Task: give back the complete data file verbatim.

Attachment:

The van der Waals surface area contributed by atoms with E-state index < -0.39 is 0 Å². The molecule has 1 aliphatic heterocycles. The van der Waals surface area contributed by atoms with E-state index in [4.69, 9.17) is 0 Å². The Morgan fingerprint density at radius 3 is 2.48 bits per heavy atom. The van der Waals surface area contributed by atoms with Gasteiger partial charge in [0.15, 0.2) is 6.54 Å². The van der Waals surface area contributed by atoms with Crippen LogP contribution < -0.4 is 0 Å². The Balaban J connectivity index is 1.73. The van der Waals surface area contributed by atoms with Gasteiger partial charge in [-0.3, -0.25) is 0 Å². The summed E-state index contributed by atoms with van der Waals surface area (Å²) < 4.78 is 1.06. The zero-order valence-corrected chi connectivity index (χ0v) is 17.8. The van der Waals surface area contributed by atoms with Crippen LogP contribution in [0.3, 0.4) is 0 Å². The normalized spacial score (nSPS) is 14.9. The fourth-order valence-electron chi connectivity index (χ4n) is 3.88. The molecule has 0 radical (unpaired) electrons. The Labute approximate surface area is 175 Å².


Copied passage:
The van der Waals surface area contributed by atoms with E-state index < -0.39 is 0 Å². The molecule has 1 aliphatic heterocycles. The van der Waals surface area contributed by atoms with E-state index in [4.69, 9.17) is 0 Å². The Morgan fingerprint density at radius 3 is 2.48 bits per heavy atom. The van der Waals surface area contributed by atoms with Gasteiger partial charge in [0.15, 0.2) is 6.54 Å². The van der Waals surface area contributed by atoms with Crippen LogP contribution < -0.4 is 0 Å². The Balaban J connectivity index is 1.73. The van der Waals surface area contributed by atoms with Gasteiger partial charge in [-0.3, -0.25) is 0 Å². The summed E-state index contributed by atoms with van der Waals surface area (Å²) < 4.78 is 1.06. The zero-order valence-corrected chi connectivity index (χ0v) is 17.8. The van der Waals surface area contributed by atoms with Crippen LogP contribution in [0.3, 0.4) is 0 Å². The normalized spacial score (nSPS) is 14.9. The fourth-order valence-electron chi connectivity index (χ4n) is 3.88. The molecule has 0 radical (unpaired) electrons. The Labute approximate surface area is 175 Å².